How to speed up Linux kernel compilation?

I have core i5 with 8gb RAM. I have VMware workstation 10.0.1 installed on my machine. I have fedora 20 Desktop Edition installed on VMware as guest OS.

I am working on Linux kernel source code v 3.14.1. I am developing an I/O scheduler for Linux kernel. After any modifications in code every time it takes around 1 hour and 30 minutes for compiling and installing the whole kernel code to see the changes.

Compilation and Installation commands: make menuconfig, make, make modules, make modules_install, make install

So my question is it possible to reduce 1 hour and 30 minutes time into only 10 to 15 minutes?

Answers


Do not do make menuconfig for every change you make to the sources, because it will trigger a full compilation of everything, no matter how trivial your change is. This is only needed when the configuration option of the kernel changes, and that should sheldom happen during your development.

Just do:

make

or if you prefer the parallel compilation:

make -j4

or whatever number of concurrent tasks you fancy.

Then the make install, etc. may be needed for deploying the recently built binaries, of course.

Another trick is to configure the kernel to the minimum needed for your tests. I've found that for many tasks a UML compilation (User Mode Linux) is the fastest. You may also find useful make localmodconfig instead of make menuconfig to start with.


You do not need to run make menuconfig again every time you make a change — it is only needed once to create the kernel .config file. (Or possibly again if you edit Kconfig files to add or modify configuration options, but this certainly shouldn't be happening often.)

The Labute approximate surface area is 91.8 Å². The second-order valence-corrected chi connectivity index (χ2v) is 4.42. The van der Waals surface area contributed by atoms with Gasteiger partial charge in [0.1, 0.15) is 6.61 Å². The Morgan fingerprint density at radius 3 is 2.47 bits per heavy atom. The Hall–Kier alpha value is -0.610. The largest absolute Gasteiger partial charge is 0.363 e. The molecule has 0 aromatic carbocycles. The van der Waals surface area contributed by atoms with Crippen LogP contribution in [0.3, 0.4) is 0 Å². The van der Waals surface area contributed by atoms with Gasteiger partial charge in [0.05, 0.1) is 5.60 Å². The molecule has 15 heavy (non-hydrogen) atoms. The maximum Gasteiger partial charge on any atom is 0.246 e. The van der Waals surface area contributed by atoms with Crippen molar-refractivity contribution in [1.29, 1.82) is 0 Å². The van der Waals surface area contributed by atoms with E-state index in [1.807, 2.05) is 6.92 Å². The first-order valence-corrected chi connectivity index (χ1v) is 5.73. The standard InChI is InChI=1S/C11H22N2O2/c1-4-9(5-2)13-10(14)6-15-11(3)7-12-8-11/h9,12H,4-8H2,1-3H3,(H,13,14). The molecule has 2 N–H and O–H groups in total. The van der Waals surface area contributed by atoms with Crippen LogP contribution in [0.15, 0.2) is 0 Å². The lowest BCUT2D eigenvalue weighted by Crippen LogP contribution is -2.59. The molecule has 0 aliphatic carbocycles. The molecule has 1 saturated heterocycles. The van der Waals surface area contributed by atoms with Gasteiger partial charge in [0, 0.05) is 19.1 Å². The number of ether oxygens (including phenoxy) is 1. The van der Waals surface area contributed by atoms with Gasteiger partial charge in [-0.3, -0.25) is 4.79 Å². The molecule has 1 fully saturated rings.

So long as your .config is left alone, running make should only recompile files that you changed. There are a few files that must be compiled every time, but the vast majority are not.


  1. Use make parallel build with -j option
  2. Compile for the target architecture only, since otherwise make will build the kernel for every listed architecture.

i.e. for eg instead of running:

make

run:

make ARCH=<your architecture> -jN

where N is the no of cores on your machine (cat /proc/cpuinfo lists the no of cores). For eg, for i386 target and host machine with 4 cores (output of cat /proc/cpuinfo):

make ARCH=i386 -j4

Similarly you can run the other make targets (modules, modules_install, install) with -jN flag.

Note: make does a check of the files modified and compiles only those files which have been modified so only the initial build should take time, subsequent builds will be faster.


make -j will make use of all available CPUs.


ccache should be able to dramatically speed up your compile times. It speeds up recompilation by caching previous compilations and detecting when the same compilation is being done again. Your first compilation with ccache will be slower since it needs to populate the cache, but subsequent builds should be much faster.

If you don't want to fuss with ccache configurations you can just run it like so to compile the kernel:

ccache make

Perhaps in addition to the previous suggestions, using ccache software (https://ccache.samba.org/) and a compilation directory on SSD drive should drastically decrease the compilation time.


If you have suffitient RAM and you wont be using your machine while the kernel is being built u can spawn a large number of concurrent jobs. But make sure your RAM is sufficient otherwise your system will hang and crash.


Perhaps in addition to the previous suggestions, while using ccache, you might want to unset CONFIG_GCC_PLUGINS (if it was set) otherwise you may get a lot of cache misses, as seen in this example.


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